Cameroon : Seeds of Hope – A German initiative promotes spices from Africa and India

Pepper, vanilla, cloves from Zanzibar and turmeric from India. These spices are processed on the Bühler family farm located on the salt route in southern Germany.

The Bühler estate, a local farm established in 1350 according to Rudolf Bühler, a descendant of the lineage and current director, processes more than 200 tons of spices per year from about 30 aromatic species. «The majority of the raw material comes from Zanzibar in Africa and India in Asia. We buy the spices directly from local producers with whom we have signed contracts,» explains Bühler. This option eliminates the middleman in the marketing chain, and pays the farmer a fair price for his product that rewards his efforts. Called «Seeds of Hope», the initiative works with 1200 Tanzanian families. Rudolf Bühler once worked as a German development worker in East Africa, where he kept good relations with the farmers. He himself comes from a family of farmers.

Contracts signed

To sign the contracts in Zanzibar, Tanzania, he was accompanied by an official from the DEMETER certification agency, who was responsible for verifying the quality of the production. According to him, even if the farmers do not have organic certification, they produce their spices in accordance with European standards. Their products, marketed in Germany in 2022, bears the ECOLAND label. Black pepper, the most popular spice on the market, and other Tanzanian spices arrive in containers, as do Indian turmeric and paprika from Serbia. Several other aromatic plants are imported from Europe. Coriander, a popular food and medicinal ingredient, is grown locally. Some of the spices are sorted, cleaned, packaged and sold as is. Another part is ground and used to produce mixtures for sausage makers. «60% of our production is sold to those who process pork into sausages», says R. Bühler. Pork is the most consumed meat in Germany.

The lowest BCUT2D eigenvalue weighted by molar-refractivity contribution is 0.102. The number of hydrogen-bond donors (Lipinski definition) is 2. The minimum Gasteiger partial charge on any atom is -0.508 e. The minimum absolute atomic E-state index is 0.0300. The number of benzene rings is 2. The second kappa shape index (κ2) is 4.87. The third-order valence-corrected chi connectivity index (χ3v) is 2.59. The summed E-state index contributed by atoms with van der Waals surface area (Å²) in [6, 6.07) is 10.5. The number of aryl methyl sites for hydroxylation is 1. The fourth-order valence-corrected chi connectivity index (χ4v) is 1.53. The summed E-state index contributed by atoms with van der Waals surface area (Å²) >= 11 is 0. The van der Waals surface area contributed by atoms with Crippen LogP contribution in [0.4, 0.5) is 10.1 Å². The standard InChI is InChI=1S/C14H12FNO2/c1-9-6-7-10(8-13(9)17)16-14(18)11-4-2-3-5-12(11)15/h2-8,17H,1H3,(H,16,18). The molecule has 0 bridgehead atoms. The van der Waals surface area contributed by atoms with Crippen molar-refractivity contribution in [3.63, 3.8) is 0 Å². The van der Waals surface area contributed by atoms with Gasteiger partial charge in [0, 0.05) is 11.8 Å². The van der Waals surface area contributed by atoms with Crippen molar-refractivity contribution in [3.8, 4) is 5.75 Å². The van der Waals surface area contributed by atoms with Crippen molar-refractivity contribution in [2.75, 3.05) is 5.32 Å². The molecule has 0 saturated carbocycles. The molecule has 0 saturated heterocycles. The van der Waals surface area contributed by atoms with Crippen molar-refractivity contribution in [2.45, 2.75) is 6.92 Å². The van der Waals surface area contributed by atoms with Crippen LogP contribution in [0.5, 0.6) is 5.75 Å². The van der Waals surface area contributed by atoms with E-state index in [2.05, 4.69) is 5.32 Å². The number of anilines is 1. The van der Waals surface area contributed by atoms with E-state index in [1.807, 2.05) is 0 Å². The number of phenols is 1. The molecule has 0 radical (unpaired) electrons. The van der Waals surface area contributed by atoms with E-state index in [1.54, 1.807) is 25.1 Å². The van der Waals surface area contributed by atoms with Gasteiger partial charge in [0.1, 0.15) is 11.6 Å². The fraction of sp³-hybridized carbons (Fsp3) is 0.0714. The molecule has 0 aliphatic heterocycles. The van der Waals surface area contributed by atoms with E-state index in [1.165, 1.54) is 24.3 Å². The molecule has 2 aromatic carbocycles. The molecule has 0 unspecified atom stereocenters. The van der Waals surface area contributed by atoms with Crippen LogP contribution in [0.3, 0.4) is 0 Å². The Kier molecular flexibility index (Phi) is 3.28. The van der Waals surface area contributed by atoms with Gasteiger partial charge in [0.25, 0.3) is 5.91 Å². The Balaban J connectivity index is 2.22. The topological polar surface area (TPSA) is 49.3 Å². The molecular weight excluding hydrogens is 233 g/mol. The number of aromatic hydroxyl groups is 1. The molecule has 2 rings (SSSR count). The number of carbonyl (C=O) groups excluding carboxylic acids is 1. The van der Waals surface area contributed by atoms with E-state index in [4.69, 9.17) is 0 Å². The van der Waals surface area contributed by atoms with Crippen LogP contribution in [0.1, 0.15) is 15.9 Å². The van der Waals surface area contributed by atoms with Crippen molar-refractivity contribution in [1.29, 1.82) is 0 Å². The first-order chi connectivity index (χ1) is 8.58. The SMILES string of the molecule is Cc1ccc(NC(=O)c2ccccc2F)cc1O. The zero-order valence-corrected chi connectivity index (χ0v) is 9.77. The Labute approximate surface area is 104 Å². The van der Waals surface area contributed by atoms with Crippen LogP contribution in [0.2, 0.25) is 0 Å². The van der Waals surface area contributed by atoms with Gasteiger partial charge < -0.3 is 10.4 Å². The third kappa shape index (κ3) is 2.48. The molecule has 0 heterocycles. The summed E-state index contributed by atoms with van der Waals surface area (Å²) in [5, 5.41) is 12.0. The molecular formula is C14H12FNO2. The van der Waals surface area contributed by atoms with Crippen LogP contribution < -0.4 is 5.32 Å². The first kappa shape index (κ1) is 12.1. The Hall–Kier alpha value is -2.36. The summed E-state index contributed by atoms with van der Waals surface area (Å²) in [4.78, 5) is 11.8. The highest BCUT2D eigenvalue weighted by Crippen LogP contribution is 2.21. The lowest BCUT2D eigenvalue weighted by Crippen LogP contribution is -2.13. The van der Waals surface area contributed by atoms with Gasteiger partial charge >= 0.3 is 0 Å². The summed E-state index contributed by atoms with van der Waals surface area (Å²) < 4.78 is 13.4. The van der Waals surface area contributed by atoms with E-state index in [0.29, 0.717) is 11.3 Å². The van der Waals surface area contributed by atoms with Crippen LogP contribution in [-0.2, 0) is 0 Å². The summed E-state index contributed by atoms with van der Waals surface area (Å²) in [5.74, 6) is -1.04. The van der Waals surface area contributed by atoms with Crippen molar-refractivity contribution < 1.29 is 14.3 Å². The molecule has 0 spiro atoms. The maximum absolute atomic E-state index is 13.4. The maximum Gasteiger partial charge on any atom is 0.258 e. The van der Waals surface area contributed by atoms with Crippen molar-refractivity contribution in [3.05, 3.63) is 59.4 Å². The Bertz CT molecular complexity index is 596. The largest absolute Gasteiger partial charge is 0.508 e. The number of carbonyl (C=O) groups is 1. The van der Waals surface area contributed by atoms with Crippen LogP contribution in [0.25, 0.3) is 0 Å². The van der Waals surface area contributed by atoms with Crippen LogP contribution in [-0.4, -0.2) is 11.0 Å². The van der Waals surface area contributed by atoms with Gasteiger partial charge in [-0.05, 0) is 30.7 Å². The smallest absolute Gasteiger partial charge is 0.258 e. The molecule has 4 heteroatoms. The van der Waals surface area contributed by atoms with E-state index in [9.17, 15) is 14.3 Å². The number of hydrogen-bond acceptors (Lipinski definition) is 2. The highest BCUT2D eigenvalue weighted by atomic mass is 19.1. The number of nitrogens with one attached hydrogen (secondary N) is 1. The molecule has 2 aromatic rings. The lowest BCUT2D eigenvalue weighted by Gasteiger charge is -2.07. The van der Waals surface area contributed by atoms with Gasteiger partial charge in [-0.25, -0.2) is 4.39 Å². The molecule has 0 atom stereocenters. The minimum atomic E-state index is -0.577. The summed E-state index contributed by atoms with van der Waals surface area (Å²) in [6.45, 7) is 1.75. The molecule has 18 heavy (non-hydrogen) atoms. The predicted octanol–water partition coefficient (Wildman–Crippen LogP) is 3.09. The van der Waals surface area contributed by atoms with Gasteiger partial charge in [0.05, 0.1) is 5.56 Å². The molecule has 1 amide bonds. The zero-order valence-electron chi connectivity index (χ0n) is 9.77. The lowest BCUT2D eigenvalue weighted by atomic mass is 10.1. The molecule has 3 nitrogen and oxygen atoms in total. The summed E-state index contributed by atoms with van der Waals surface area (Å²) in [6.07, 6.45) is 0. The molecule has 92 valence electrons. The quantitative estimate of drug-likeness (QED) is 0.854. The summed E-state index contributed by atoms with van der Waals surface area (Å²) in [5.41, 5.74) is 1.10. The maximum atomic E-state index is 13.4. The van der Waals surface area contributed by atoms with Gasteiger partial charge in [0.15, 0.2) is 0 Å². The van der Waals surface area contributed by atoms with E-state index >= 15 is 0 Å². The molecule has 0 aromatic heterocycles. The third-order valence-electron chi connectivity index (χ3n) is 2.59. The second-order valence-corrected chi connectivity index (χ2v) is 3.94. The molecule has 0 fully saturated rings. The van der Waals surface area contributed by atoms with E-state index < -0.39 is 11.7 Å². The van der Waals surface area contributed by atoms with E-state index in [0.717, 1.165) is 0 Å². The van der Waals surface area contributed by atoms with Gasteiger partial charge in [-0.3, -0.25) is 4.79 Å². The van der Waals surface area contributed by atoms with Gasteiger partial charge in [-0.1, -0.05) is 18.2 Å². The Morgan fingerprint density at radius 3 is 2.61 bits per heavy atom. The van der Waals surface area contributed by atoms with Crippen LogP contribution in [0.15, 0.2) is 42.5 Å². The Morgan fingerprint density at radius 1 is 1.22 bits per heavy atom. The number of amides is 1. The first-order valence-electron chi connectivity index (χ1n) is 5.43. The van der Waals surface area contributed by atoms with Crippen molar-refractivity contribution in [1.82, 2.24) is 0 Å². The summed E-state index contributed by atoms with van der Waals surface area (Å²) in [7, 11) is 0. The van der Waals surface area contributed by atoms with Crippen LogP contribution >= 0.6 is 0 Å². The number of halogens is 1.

Aromatic plants

The Bühler family farm, initially dedicated to the breeding of pork, a meat widely consumed in Germany, has gradually diversified its offer by starting to process aromatic plants.
In addition to the food properties of the plants, some of them have medicinal virtues dating back thousands of years. «Every spice that God has created is a medicine. An Indian consumes an average of 16 grams of turmeric per day. It is proven that this spice is good for the heart and blood circulation. It is even said to have properties against rheumatism. But this knowledge is being lost,» says Eberhard Hardy Mann, tour guide and member of the farmers’ organization BESH (Bäuerliche Erzeugergemeinschaft Schwäbisch Hall) in the Hohenlohe region of southern Germany.

Local consumption

BESH is the main shareholder of the spice factory and of the four shopping centers in the region that sell the products of its 1500 members. Since its founding thirty-four years ago, the organization has been chaired by Rudolf Bühler, who will be 70 years old in 2022.
His vision is still to develop local consumption. BESH has chosen not to enter the retail market, as it is too large and competitive and requires other types of investment.
As «seeds of hope», the quality spices processed at the BESH factory are intended, above all, to give hope to the producers and to give taste to the local consumers.

Marie Pauline Voufo

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